Separately, UBS had agreed to take a slight haircut, but only if all other counterparties did as well. SocGen and BNP Paribas were essentially forbidden by the French government from taking a haircut, which meant UBS’ offer was worthless.
Finally, AIG, Merrill, Citi, were all criticized for failing to mark to market, and instead marking to model. Goldman claims they mark everything to market (at liquidation price, not some fictitious functioning market price), so the disputes between AIG and Goldman were essentially one party taking an optimistic view and the other taking a pessemistic view of the collateral value. Goldman bought protection in the form of CDS on AIG for the basis risk, which I believe, would have requried a technical default by AIG in order to collect. As a result, Goldman, at least their stance now, had no reason to negotiate with Treasury – if AIG defaults, they collect their collateral from AIG and on the CDS triggered by AIG’s default.
This Geithner character is the first person in fifty plus years that I have never heard or read anything thing that he has said or done, that does not make me want to slap that silly condesending smirk off of his face and send him to prison for life.
I don’t know about prison, but I’m with you re: the smirk. Every 60 days another quarter million Americans lose their jobs — how dare he?
Geithner’s policies have been, as Jim Rogers says, all about bailing out the incompetent at the expense of the competent. It disgusts me that people who should have been summarily fired and in some cases prosecuted and imprisoned for fraud are instead being treated to (in the case of Goldman) government guaranteed bonuses funded involuntarily by honest people of lesser means. Janet Tavakoli has the right approach: we should demand reparations.
“the disputes between AIG and Goldman were essentially one party taking an optimistic view and the other taking a pessimistic opportunistic view of the collateral value.”
I am assuming the strikeout lines up properly with the the appropriate firm.
Thank you for your well reasoned repy; however, I do not believe for one minute Sachs is innocent of any of the manipulation of the W$ events of the last couple of years. It is not impossible to see the tracks of their actions in creating tranched CDO/MBS designed to fail, securing a AAA rating, and then insuring it with a CDS from AIG a firm that was insuring W$ for pennies on the $ through its division, Financial Products, for pennies on the dollar. Does it seem plausible or reasonable to believe that no one had a clue as to what was happening on W$ with AIG or Sachs or other firms for that matter?
When does it stop? We are into AIG for ~$182 billion of which the initial input was to keep the market from a total freeze up after it did a “oh-crap” with the allowed bankruptcy with Lehmans. I will give you the initial input because of the hesitancy of W$; but where does it stop? The last installment of $12 billion conveniently funneled through AIG to Sachs is now a reserved bonus fund for Sachs employees.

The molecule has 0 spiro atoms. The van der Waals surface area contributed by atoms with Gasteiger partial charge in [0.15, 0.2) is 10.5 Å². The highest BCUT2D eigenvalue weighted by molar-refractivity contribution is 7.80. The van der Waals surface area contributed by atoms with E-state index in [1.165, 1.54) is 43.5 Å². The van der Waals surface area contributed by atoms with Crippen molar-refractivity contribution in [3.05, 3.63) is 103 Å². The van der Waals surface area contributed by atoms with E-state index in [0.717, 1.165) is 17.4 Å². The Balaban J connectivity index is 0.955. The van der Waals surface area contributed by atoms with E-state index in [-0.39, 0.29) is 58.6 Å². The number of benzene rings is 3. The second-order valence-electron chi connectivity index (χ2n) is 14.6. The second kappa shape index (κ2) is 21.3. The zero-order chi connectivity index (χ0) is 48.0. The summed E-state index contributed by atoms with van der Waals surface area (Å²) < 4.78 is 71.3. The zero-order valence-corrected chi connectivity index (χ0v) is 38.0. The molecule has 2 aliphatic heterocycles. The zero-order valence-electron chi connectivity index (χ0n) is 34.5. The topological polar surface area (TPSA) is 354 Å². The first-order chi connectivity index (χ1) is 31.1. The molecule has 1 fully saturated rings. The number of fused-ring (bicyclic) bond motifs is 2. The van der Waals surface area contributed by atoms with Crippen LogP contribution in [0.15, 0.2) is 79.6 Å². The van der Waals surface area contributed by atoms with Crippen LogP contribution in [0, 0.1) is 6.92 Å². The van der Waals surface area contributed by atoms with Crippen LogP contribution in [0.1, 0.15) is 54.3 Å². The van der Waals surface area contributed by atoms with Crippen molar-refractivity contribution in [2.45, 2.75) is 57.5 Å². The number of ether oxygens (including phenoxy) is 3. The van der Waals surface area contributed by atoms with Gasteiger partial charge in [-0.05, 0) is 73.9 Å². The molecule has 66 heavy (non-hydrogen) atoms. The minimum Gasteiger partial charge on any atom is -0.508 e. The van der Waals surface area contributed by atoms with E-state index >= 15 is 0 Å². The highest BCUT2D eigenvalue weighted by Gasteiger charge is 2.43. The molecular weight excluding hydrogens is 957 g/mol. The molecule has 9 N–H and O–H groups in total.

And if they refuse to take 80 cents on the dollars? One has to wonder where the Senator Corker (senator from Toyota) and Senator Lieberman (senator from Aetna and Hartford) outrage was and what their vote was or could have been in 1999 for the Gramm, Leach, and Bililey Act. It is easy to get tough with main street and not so easy with W$. No one wants to stifle a growing market with regulations (Summers testifying to Congress – 1999) and keep W$ from speculating; but man, we can certainly kick some union ass and keep the street people in place. I do not believe Geithner tried hard enough then when he may have had little chance of giving them a haircut or much later when the opportunity to do so was much more in his favor. He had no incentive to do so as Congress had given him a “no-strings-attached” funding mechanism to rescue W$, a place from where he hailed.
As far as ending up in court? I do not believe they would have risked it. Doing so would have entailed an explanation much sooner than now. Imagine if they got a prying judge similar to federal Judge Ratkoff who is questioning the Merrill’s bonus package and why BofA did the old wink-wink rather than question them further. I do not believe Geithner wanted to go to court that early in the game either. Too risky.
Jed, I did read the story on AIG, Sachs, etc. a while back. 1 year ago, I knew zip on CDS, CDO, MBS, CRA. OTS, FDIC, Comptroller, LTCM, Born, Mack, Summers, Geithner, Rubin, Levitt, Weill, Theobald, Dorgan, etc. What a tangled mess.